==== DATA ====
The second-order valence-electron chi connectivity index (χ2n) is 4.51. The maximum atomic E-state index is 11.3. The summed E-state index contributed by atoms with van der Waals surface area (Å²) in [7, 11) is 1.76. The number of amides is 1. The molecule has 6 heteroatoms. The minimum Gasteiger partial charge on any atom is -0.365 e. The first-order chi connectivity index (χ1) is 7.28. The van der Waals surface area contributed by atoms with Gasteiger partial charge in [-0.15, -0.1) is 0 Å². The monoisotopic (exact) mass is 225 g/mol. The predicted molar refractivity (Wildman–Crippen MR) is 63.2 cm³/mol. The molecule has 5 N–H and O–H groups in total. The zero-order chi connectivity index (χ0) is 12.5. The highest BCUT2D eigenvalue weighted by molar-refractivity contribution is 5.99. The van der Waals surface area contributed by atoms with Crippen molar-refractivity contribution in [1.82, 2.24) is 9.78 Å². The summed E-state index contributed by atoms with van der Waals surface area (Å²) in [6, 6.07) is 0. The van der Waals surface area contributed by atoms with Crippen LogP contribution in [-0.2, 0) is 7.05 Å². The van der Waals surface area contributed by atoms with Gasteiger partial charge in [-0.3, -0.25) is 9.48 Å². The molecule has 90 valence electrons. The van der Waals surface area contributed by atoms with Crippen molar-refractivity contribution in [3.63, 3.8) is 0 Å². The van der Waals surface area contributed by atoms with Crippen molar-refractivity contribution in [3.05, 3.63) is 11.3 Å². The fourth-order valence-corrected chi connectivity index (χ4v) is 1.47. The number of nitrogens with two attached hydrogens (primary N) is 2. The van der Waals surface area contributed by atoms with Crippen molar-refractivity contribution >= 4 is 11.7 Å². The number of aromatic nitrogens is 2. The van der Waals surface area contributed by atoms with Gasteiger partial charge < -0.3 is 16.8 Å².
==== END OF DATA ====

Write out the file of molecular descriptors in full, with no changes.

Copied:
The second-order valence-electron chi connectivity index (χ2n) is 4.51. The maximum atomic E-state index is 11.3. The summed E-state index contributed by atoms with van der Waals surface area (Å²) in [7, 11) is 1.76. The number of amides is 1. The molecule has 6 heteroatoms. The minimum Gasteiger partial charge on any atom is -0.365 e. The first-order chi connectivity index (χ1) is 7.28. The van der Waals surface area contributed by atoms with Gasteiger partial charge in [-0.15, -0.1) is 0 Å². The monoisotopic (exact) mass is 225 g/mol. The predicted molar refractivity (Wildman–Crippen MR) is 63.2 cm³/mol. The molecule has 5 N–H and O–H groups in total. The zero-order chi connectivity index (χ0) is 12.5. The highest BCUT2D eigenvalue weighted by molar-refractivity contribution is 5.99. The van der Waals surface area contributed by atoms with Crippen molar-refractivity contribution in [1.82, 2.24) is 9.78 Å². The summed E-state index contributed by atoms with van der Waals surface area (Å²) in [6, 6.07) is 0. The van der Waals surface area contributed by atoms with Crippen LogP contribution in [-0.2, 0) is 7.05 Å². The van der Waals surface area contributed by atoms with Gasteiger partial charge in [-0.3, -0.25) is 9.48 Å². The molecule has 90 valence electrons. The van der Waals surface area contributed by atoms with Crippen molar-refractivity contribution in [3.63, 3.8) is 0 Å². The van der Waals surface area contributed by atoms with Crippen molar-refractivity contribution in [3.05, 3.63) is 11.3 Å². The fourth-order valence-corrected chi connectivity index (χ4v) is 1.47. The number of nitrogens with two attached hydrogens (primary N) is 2. The van der Waals surface area contributed by atoms with Crippen molar-refractivity contribution >= 4 is 11.7 Å². The number of aromatic nitrogens is 2. The van der Waals surface area contributed by atoms with Gasteiger partial charge < -0.3 is 16.8 Å².